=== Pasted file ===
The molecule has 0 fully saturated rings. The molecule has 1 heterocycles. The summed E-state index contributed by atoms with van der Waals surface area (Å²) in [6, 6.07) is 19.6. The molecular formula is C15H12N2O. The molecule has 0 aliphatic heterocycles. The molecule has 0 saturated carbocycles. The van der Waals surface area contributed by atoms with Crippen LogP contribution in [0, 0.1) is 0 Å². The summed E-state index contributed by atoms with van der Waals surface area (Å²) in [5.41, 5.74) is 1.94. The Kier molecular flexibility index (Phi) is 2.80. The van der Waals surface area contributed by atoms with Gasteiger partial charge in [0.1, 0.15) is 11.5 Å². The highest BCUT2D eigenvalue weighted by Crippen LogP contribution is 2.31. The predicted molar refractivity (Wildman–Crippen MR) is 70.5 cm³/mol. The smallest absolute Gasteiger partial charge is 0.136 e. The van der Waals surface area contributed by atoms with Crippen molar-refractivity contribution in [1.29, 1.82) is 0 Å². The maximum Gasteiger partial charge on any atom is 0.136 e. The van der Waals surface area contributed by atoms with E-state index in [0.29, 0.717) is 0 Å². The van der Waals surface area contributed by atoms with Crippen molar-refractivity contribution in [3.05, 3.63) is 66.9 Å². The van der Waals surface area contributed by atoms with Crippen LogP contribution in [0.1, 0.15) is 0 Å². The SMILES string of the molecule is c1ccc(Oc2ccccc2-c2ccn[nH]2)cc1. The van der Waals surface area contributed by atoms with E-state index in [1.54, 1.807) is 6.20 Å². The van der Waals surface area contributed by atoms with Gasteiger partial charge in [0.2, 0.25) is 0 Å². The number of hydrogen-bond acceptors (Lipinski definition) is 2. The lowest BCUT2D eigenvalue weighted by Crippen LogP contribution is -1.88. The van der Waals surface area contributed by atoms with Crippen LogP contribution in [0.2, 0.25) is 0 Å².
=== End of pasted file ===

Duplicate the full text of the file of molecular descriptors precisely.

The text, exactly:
The molecule has 0 fully saturated rings. The molecule has 1 heterocycles. The summed E-state index contributed by atoms with van der Waals surface area (Å²) in [6, 6.07) is 19.6. The molecular formula is C15H12N2O. The molecule has 0 aliphatic heterocycles. The molecule has 0 saturated carbocycles. The van der Waals surface area contributed by atoms with Crippen LogP contribution in [0, 0.1) is 0 Å². The summed E-state index contributed by atoms with van der Waals surface area (Å²) in [5.41, 5.74) is 1.94. The Kier molecular flexibility index (Phi) is 2.80. The van der Waals surface area contributed by atoms with Gasteiger partial charge in [0.1, 0.15) is 11.5 Å². The highest BCUT2D eigenvalue weighted by Crippen LogP contribution is 2.31. The predicted molar refractivity (Wildman–Crippen MR) is 70.5 cm³/mol. The smallest absolute Gasteiger partial charge is 0.136 e. The van der Waals surface area contributed by atoms with Crippen molar-refractivity contribution in [1.29, 1.82) is 0 Å². The maximum Gasteiger partial charge on any atom is 0.136 e. The van der Waals surface area contributed by atoms with E-state index in [0.29, 0.717) is 0 Å². The van der Waals surface area contributed by atoms with Crippen molar-refractivity contribution in [3.05, 3.63) is 66.9 Å². The van der Waals surface area contributed by atoms with Crippen LogP contribution in [0.1, 0.15) is 0 Å². The SMILES string of the molecule is c1ccc(Oc2ccccc2-c2ccn[nH]2)cc1. The van der Waals surface area contributed by atoms with E-state index in [1.54, 1.807) is 6.20 Å². The van der Waals surface area contributed by atoms with Gasteiger partial charge in [0.2, 0.25) is 0 Å². The number of hydrogen-bond acceptors (Lipinski definition) is 2. The lowest BCUT2D eigenvalue weighted by Crippen LogP contribution is -1.88. The van der Waals surface area contributed by atoms with Crippen LogP contribution in [0.2, 0.25) is 0 Å².